My favourite panels, unsurprisingly, were those which reflected my interest in Greek tragedy and reception and the connection between science fiction and the classics. The panel entitled ‘Archaeology of Stardom’ made me wish my research was on the reception of classics in contemporary media. Antony Augoustakis compared the 1960 film ‘Spartacus’ with the 2010s swords-and-sandals television series whilst Monica Cyrino’s cleverly titled ‘Maximal Projections’ explained how audiences can read classical personas through actors’ previous works – or how Russell Crowe brought Maximus to Noah! Included in another great panel on gender and sexuality was ‘Nymphos and Nags’ about representations of women in British sitcoms based in the Roman world focusing upon ‘Up Pompeii’, ‘Chelmsford 123’ and ‘Plebs’. Stereotyped women’s roles are as present in modern comedies as in Aristophanes’ from Classical Athens. Later, I headed to the Body Adaptors panel and heard, in my opinion, the most intriguing paper of this year’s conference. Were glass and terracotta grave finds ancient baby bottles and breast pumps – or not? It took experimental archaeology to a whole new level!
Of her experience at the conference Claire Greenhalgh (PhD student) said:
This was my second CA and it was every bit as useful as my first (in Bristol) last year. These events are simply incomparable for making contacts, meeting up with fellow classicists, making friends, discussing your research, meeting all the luminaries in your field (in my case Monica Cyrino, the undisputed guru of television classical receptions) and getting a real feel for all the amazing research being done ‘out there’, particularly for distance-learning, part-time researchers like myself. Living in North Wales is also a bit of a barrier when it comes to attending conferences relevant to my field and without the luxury of being able to get to London, Oxford or any of the major university cities easily, attendance at the CA will surely become a fixture of my academic year.
Pacing yourself at such an event is very important as there is always so much going on! This year the Q&A with Ian Rankin and Lindsey Davis was a highlight for me, but the opportunities for networking and learning about new research fields from attending the sessions were invaluable. I am a classical receptions specialist and I’m always impressed by the expertise out there, especially from early research PhD students who give fascinating, erudite and extremely informative presentations. It makes me aware of how much I need to do, but it’s equally inspiring as well.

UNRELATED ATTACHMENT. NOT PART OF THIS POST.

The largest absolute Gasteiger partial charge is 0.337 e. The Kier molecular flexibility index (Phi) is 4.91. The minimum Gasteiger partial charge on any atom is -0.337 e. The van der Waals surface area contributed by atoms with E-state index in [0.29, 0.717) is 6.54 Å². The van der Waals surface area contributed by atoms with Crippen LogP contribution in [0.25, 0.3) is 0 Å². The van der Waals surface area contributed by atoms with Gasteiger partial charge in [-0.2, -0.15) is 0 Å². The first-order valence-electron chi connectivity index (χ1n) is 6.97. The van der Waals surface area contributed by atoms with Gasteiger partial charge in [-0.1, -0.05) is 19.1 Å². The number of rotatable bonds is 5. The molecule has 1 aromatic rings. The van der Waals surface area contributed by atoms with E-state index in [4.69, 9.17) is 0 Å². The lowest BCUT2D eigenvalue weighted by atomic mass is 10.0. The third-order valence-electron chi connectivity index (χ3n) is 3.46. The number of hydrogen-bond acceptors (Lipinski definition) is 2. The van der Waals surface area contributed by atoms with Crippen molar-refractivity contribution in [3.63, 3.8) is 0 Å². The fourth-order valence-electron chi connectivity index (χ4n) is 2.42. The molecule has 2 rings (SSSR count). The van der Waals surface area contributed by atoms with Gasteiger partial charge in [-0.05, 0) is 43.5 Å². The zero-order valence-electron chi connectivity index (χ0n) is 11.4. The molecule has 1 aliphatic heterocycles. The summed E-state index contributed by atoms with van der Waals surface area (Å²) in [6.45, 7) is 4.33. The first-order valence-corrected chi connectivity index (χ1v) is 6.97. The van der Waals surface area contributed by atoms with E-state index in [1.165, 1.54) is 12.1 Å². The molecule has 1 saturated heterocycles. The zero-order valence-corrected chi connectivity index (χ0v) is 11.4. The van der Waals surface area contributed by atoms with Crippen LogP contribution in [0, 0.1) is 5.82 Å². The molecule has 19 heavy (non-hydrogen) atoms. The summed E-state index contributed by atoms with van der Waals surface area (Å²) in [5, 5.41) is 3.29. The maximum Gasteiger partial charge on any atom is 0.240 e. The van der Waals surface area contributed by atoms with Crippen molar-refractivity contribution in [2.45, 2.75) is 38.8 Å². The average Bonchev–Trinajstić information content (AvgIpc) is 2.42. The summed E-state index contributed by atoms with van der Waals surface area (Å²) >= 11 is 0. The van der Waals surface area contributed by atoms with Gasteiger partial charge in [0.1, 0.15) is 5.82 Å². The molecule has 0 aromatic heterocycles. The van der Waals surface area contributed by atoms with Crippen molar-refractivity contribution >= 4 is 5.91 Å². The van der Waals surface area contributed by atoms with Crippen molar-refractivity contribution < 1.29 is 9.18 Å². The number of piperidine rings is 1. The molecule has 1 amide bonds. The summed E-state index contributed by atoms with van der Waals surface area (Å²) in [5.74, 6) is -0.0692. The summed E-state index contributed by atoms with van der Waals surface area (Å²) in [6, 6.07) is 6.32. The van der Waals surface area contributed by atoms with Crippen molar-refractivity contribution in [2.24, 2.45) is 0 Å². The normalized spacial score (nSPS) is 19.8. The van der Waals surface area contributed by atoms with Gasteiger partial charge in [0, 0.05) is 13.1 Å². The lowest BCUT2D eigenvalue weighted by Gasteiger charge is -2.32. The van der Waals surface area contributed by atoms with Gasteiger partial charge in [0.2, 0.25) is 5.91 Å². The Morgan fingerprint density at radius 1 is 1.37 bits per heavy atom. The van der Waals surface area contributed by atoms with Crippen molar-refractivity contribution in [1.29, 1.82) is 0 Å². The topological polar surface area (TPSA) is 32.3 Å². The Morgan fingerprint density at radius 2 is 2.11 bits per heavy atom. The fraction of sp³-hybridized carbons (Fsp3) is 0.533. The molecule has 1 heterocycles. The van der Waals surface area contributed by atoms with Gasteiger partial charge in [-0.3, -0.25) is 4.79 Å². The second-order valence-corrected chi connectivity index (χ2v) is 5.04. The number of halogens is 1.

For me the classical receptions panel ‘The Archaeology of Stardom’ was the most fascinating and also the funniest! One paper in particular made me nostalgic for many a Sunday afternoon spent watching biblical epics like Ben Hur, El Cid (not technically ancient world, but certainly epic) and The Ten Commandments, as well as some of the dodgier B-movie stuff like the deliciously bad but gorgeously shot Samson and Delilah. The talk by Lloyd Llewellyn-Jones examined the role of off-screen star personas on the way Hollywood classical epics in the cinema were ‘read’ by audiences. He suggested that many star actors simply played themselves and viewers often confused historical figures with the actors who play them: after all, for many, Charlton Heston IS Moses. Llewellyn-Jones’ main case study was the notorious Taylor/Burton romance which dominated the filming of the disastrous Cleopatra (1963) and profoundly shaped the outcome and reception of the text; Taylor’s star image dominated the picture and the scandal of their liaison meant that the film was all about Antony and Cleopatra (Caesar’s contribution is largely forgotten today) – the film narrative had been envisaged differently but was changed to accommodate the star system. We were treated to some fabulous screen shots, stills, images of those gorgeous movie stars and some wonderful vignettes about the filming. It made me want to watch the film all over again…well, almost!
We hope that you’ll be able to join us next year for the jointly-hosted Open University/Kent conference in Canterbury. For more information, including a call for papers, see the ‘CA2017’ tab at the top of this page.